This article assesses which policies for addressing antibiotic resistance (ABR) as part of a multi-pronged approach would benefit from legalization through an international legal agreement. Ten candidate policies were identified based on a review of existing literature, especially The Lancet Series on Antimicrobial Resistance (AMR), The Lancet Infectious Diseases Commission on AMR, and the World Health Organization (WHO) Global Action Plan for AMR. These policies were then grouped under the headings of access, conservation, and innovation.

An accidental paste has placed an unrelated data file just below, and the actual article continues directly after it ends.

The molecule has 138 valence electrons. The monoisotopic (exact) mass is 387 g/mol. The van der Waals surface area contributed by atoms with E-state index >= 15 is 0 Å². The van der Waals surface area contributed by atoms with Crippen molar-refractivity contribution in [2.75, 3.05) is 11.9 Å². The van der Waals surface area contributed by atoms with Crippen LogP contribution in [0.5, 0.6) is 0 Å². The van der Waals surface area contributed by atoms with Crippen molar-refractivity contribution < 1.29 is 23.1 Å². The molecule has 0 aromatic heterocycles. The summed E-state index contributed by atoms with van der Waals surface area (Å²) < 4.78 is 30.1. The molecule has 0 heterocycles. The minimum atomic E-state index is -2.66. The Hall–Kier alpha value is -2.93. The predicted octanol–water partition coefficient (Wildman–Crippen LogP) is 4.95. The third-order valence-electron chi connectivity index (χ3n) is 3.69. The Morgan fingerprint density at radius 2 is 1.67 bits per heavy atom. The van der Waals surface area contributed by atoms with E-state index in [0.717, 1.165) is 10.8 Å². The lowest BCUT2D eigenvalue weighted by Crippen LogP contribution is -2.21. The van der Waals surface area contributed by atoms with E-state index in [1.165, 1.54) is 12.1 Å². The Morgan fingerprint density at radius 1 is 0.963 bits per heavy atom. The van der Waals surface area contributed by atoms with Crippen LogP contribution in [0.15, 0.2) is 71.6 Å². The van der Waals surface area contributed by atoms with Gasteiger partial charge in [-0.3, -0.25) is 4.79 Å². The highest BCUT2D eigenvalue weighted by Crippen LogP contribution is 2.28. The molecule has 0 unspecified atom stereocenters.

Each of the ten policies were assessed using four criteria developed by Hoffman, Røttingen, and Frenk to help consider why their legalization may be helpful, necessary and/or justified. These criteria are: (1) the problem has a significant transnational dimension; (2) the goal justifies the coercive nature of law; (3) the outcome is likely to be beneficial; and (4) legalization represents the best commitment mechanism among competing alternatives.